By Deb Murphy
Bishop Associate Planner Elaine Kabala laid out the top ten potential paths toward filling downtown’s empty storefronts and re-energizing the corridor at Monday’s City Council meeting.
The top ten were compiled from a community workshop held last month and listed in order of difficulty—with the low-hanging fruit at the top. Rather than debating each item, the Councilmembers recommended staff start immediately on the top three:
Expand the City’s current façade improvement loan program to include infrastructure improvements.
Develop a way-finding program to identify parking lots downtown. Way-finding is planning-ese for signs.
Identify incentives for new businesses, incentives like fee waivers or reductions.
Councilmember Joe Pesci suggested the remaining seven items be further discussed at a 1 p.m. workshop prior to the next council meeting on August 27. The results of that workshop would be discussed at the regular meeting time.
Councilmembers felt City licenses and fees were already low. Business licenses range from $41 annually for businesses with four or fewer employees to $201 for those with ten or more employees. Inyo County has no business license fees, requiring a $20 fee for filing a fictitious name.
The remaining seven items would take time for research, community outreach, public hearings, etc., according to Kabala. They include
Vacant building ordinances, including development of a registry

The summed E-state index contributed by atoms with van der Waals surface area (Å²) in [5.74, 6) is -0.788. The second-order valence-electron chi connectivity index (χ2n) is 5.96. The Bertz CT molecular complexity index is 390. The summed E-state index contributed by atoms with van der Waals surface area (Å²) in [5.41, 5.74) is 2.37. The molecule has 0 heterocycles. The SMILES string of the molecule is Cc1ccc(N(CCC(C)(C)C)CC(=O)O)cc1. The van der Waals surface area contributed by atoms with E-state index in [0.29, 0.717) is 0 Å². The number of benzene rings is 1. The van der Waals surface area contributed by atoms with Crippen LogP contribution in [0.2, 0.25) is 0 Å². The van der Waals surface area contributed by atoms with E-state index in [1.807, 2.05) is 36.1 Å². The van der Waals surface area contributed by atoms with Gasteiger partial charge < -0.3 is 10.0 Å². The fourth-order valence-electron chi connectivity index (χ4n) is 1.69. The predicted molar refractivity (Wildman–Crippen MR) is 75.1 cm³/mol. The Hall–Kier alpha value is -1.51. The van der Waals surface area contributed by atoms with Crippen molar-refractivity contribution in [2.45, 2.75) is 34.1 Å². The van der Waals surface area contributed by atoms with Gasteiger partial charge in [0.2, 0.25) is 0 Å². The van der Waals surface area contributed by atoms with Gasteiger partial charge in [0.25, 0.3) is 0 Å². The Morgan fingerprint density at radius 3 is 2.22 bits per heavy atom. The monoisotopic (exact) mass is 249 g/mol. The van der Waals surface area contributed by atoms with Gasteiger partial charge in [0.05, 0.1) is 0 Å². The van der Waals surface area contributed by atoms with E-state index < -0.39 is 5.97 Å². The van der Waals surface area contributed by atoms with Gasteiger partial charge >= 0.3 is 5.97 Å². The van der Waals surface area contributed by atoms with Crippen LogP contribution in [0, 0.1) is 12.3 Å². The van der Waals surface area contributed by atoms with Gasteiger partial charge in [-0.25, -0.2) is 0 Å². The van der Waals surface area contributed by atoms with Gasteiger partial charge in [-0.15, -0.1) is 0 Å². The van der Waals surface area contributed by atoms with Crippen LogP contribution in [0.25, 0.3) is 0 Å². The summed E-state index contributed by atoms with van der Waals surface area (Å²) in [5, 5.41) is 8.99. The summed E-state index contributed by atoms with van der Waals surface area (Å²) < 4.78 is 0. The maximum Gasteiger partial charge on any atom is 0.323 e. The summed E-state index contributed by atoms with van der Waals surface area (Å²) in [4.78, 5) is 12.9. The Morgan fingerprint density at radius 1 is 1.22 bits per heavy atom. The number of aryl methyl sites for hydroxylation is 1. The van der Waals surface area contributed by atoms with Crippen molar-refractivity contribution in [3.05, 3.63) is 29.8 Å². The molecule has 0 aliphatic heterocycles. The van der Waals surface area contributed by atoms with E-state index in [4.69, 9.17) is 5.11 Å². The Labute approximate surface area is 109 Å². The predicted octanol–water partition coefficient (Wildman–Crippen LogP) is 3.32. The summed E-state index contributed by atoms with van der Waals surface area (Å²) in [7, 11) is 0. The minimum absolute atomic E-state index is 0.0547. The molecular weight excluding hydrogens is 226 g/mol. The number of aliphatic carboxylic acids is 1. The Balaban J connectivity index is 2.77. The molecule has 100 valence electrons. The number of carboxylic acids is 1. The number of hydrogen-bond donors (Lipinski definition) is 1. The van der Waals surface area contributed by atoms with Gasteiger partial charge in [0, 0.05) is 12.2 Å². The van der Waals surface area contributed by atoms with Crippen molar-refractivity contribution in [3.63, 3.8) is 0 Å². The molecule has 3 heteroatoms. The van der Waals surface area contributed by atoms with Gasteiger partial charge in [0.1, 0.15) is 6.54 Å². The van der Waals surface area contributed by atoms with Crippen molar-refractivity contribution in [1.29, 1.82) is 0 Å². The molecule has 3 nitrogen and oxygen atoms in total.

Revised zoning ordinances to allow for mixed use, combining housing with commercial
A venture capital fund for business start-ups
Developing a downtown improvement plan
Continue discussions with Los Angeles Department of Water and Power on land releases
Working with Caltrans on freight traffic
Then the public weighed in. Stephen Mochovej suggested expanding the building registry to include requirements to meet building codes and rental costs in addition to contact information.
The mixed use re-zoning garnered a lot of support. Jeff Griffiths, Inyo County supervisor, and Tawni Thompson, Chamber executive director, both honed in on housing issues. “Retail space is a symptom of what’s going on everywhere,” Griffiths said suggesting shrinking the downtown core to provide more residential zoning as a long-term strategy. Thompson told the Council people want to move here; it’s finding a place to live that’s the issue.
Councilmember Jim Ellis and realtor Stan Smith both hit on a new concept. “People are walking around,” Smith said. “They want to do things.” Ellis referred to the new generation. “They’re looking for an experience,” he said, as opposed to shopping. “How do we have the town fit into that?”
The next agenda item may address that. The Sierra Business Council had brought co-funding a visitor impact study before the Council in the past and saw an opportunity to bring it back. The SBC was willing to split the $45,000 fee for the study with the Chamber/Visitor Bureau and the City. The Chamber had already budgeted for the $15,000, but it wasn’t in the current City budget.
The study would take a full four seasons, charting where visitors were coming from and why, how much they were spending, what they were doing, how long they stayed—the sort of information that could inform both solid marketing and city planning decisions.
Pecsi suggested sending a letter of intent to co-fund the study up to $15,000, split between this and the 2019-20 fiscal year. The Council approved.